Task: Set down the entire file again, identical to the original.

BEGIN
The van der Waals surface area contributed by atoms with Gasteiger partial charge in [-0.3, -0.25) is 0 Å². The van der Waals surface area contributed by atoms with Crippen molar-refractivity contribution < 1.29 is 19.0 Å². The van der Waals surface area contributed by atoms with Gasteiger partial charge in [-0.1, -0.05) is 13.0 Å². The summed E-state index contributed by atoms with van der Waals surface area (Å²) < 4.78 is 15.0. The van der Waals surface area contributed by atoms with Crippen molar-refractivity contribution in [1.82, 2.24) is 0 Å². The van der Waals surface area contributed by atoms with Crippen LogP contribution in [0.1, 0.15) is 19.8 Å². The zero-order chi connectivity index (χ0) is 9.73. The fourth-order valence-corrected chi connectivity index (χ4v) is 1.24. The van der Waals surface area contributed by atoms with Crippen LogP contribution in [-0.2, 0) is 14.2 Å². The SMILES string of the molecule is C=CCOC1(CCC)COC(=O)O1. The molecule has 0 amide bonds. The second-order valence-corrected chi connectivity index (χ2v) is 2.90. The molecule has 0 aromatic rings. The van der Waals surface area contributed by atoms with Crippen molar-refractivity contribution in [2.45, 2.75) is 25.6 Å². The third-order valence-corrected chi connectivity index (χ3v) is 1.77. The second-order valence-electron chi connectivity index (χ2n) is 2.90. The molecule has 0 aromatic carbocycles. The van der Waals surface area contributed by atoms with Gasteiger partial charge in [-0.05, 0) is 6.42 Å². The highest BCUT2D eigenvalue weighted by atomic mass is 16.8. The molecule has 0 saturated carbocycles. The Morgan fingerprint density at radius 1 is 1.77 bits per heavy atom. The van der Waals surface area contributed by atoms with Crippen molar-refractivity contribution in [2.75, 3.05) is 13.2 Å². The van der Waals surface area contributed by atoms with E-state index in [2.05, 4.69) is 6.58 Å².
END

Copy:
The van der Waals surface area contributed by atoms with Gasteiger partial charge in [-0.3, -0.25) is 0 Å². The van der Waals surface area contributed by atoms with Crippen molar-refractivity contribution < 1.29 is 19.0 Å². The van der Waals surface area contributed by atoms with Gasteiger partial charge in [-0.1, -0.05) is 13.0 Å². The summed E-state index contributed by atoms with van der Waals surface area (Å²) < 4.78 is 15.0. The van der Waals surface area contributed by atoms with Crippen molar-refractivity contribution in [1.82, 2.24) is 0 Å². The van der Waals surface area contributed by atoms with Crippen LogP contribution in [0.1, 0.15) is 19.8 Å². The zero-order chi connectivity index (χ0) is 9.73. The fourth-order valence-corrected chi connectivity index (χ4v) is 1.24. The van der Waals surface area contributed by atoms with Crippen LogP contribution in [-0.2, 0) is 14.2 Å². The SMILES string of the molecule is C=CCOC1(CCC)COC(=O)O1. The molecule has 0 amide bonds. The second-order valence-corrected chi connectivity index (χ2v) is 2.90. The molecule has 0 aromatic rings. The van der Waals surface area contributed by atoms with Crippen molar-refractivity contribution in [2.45, 2.75) is 25.6 Å². The third-order valence-corrected chi connectivity index (χ3v) is 1.77. The second-order valence-electron chi connectivity index (χ2n) is 2.90. The molecule has 0 aromatic carbocycles. The van der Waals surface area contributed by atoms with Gasteiger partial charge in [-0.05, 0) is 6.42 Å². The highest BCUT2D eigenvalue weighted by atomic mass is 16.8. The molecule has 0 saturated carbocycles. The Morgan fingerprint density at radius 1 is 1.77 bits per heavy atom. The van der Waals surface area contributed by atoms with Crippen molar-refractivity contribution in [2.75, 3.05) is 13.2 Å². The van der Waals surface area contributed by atoms with E-state index in [2.05, 4.69) is 6.58 Å².